Conflict Among Main Causes of Poverty in Colombia

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BOGOTA — From 2015 to 2016, the extreme poverty rate in Colombia increased from 7.9 percent to 8.5 percent. While a historic peace agreement between the government and Colombia’s largest rebel group was signed in November 2016, the main causes of poverty in Colombia unravel from the conflict that took place beforehand.

The country had one of the longest armed, internal conflicts in the world, spanning more than 50 years. As a result of the civil war, more than 220,000 people were killed, 80 percent of whom were civilians. Thousands disappeared and more than 7.5 million Colombians were displaced.

The internal displacement is one of the main causes of poverty in Colombia. Most displaced Colombians come from rural areas where armed conflict is common. In addition to the political conflict, the drug industry in Colombia has also resulted in the displacement of thousands of citizens. The expansion of coca cultivation has overthrown other agricultural efforts, removing farmers from their land.

With 80 percent of rural displaced citizens migrating to large cities within the country, it comes as no surprise that the rise in the Colombian poverty level is concentrated in urban areas. Many of the displaced do not obtain legal identification cards that are necessary to acquire public services such as health benefits or free education.

The issues faced through displacement raise the risk of human trafficking in large urban cities like Bogota. More than 308,000 people are enslaved in Columbiam which is the second-highest amount in Latin America next to Mexico. While the ceasefire will slow the rate of displacement in the country, it will likely increase the risk of trafficking as the cases in Bosnia and Guatemala have shown post-conflict.

With the peace agreement, Colombia is provided the opportunity to address the issues that created the conflict in the first place: poverty and inequality. The country’s land ownership and income inequality are among the highest in the world. With these inequalities, a proportion of the nation’s population lacks access to official institutions, economic or technological resources and quality education. These variables compound the issues of poverty in the country and create a greater divide between the haves and the have-nots.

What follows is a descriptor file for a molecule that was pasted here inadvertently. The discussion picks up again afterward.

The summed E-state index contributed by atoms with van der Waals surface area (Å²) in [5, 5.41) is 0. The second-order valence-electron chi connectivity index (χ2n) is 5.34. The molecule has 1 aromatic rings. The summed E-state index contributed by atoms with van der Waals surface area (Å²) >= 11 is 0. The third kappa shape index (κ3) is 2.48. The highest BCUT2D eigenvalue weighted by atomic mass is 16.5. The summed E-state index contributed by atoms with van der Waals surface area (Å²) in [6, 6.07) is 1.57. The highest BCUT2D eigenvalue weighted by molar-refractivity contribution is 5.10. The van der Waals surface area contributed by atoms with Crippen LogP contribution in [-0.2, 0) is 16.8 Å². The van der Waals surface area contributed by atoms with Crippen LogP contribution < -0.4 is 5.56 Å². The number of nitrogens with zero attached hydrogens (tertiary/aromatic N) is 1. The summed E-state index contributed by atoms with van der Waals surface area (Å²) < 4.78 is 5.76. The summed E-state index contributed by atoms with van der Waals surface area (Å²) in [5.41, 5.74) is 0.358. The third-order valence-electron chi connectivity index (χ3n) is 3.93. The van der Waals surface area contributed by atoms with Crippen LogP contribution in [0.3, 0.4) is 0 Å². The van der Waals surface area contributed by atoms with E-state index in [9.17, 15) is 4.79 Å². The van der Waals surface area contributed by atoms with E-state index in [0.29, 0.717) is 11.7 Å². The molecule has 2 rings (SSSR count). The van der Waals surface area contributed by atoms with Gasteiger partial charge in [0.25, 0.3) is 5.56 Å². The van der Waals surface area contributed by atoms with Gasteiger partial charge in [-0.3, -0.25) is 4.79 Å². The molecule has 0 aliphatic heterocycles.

Colombia is a nation that has been plagued by civil war yet has the potential to be a strong economy. This millennium, GDP per capita in Colombia tripled, poverty was cut in half and GDP growth averaged 4.26 percent annually.

The peace deal that is now being monitored is expected the enhance the economy by cutting violent crime in half and restoring 800,000 hectares of farmable land to boost the agricultural sector. With the ceasefire, rural populations will have increased access to resources that will boost employment and lower poverty rates. However, for peace to be a genuine outcome of the current events, the underlying causes of poverty in Colombia must be acknowledged and addressed.

Tess Hinteregger

Photo: Flickr

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About Author

Tess Hinteregger

Tess lives in Bluffton, SC. Her academic interests include economics, education policy, environmental policy and public policy. Tess moved to the United Kingdom for her undergraduate and graduate studies.

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